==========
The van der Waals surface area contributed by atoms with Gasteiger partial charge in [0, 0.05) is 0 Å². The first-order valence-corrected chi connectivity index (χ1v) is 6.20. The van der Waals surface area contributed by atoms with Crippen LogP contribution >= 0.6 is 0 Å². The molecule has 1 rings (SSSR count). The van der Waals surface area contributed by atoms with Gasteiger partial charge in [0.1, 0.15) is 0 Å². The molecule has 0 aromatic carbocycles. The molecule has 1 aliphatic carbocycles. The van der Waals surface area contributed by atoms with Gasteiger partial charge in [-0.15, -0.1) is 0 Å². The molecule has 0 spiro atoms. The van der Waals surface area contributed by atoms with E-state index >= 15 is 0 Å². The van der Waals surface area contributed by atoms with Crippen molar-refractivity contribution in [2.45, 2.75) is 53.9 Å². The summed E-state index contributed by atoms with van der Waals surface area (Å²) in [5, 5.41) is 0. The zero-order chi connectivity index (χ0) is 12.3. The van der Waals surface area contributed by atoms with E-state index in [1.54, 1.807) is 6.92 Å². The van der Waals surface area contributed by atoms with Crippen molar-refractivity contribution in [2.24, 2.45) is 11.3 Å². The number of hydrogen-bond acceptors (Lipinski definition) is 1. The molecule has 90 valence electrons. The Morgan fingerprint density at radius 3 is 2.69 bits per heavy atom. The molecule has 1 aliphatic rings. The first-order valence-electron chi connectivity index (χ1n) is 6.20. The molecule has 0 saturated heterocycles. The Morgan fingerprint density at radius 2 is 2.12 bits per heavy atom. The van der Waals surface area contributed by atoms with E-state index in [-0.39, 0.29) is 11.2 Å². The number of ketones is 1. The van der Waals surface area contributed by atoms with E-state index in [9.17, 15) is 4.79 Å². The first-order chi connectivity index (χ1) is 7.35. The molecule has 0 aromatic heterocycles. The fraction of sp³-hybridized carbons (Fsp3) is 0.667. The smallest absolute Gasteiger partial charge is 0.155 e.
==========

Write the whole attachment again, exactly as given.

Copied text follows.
The van der Waals surface area contributed by atoms with Gasteiger partial charge in [0, 0.05) is 0 Å². The first-order valence-corrected chi connectivity index (χ1v) is 6.20. The van der Waals surface area contributed by atoms with Crippen LogP contribution >= 0.6 is 0 Å². The molecule has 1 rings (SSSR count). The van der Waals surface area contributed by atoms with Gasteiger partial charge in [0.1, 0.15) is 0 Å². The molecule has 0 aromatic carbocycles. The molecule has 1 aliphatic carbocycles. The van der Waals surface area contributed by atoms with Gasteiger partial charge in [-0.15, -0.1) is 0 Å². The molecule has 0 spiro atoms. The van der Waals surface area contributed by atoms with E-state index >= 15 is 0 Å². The van der Waals surface area contributed by atoms with Crippen molar-refractivity contribution in [2.45, 2.75) is 53.9 Å². The summed E-state index contributed by atoms with van der Waals surface area (Å²) in [5, 5.41) is 0. The zero-order chi connectivity index (χ0) is 12.3. The van der Waals surface area contributed by atoms with E-state index in [1.54, 1.807) is 6.92 Å². The van der Waals surface area contributed by atoms with Crippen molar-refractivity contribution in [2.24, 2.45) is 11.3 Å². The number of hydrogen-bond acceptors (Lipinski definition) is 1. The molecule has 90 valence electrons. The Morgan fingerprint density at radius 3 is 2.69 bits per heavy atom. The molecule has 1 aliphatic rings. The first-order valence-electron chi connectivity index (χ1n) is 6.20. The molecule has 0 saturated heterocycles. The Morgan fingerprint density at radius 2 is 2.12 bits per heavy atom. The van der Waals surface area contributed by atoms with E-state index in [-0.39, 0.29) is 11.2 Å². The number of ketones is 1. The van der Waals surface area contributed by atoms with E-state index in [9.17, 15) is 4.79 Å². The first-order chi connectivity index (χ1) is 7.35. The molecule has 0 aromatic heterocycles. The fraction of sp³-hybridized carbons (Fsp3) is 0.667. The smallest absolute Gasteiger partial charge is 0.155 e.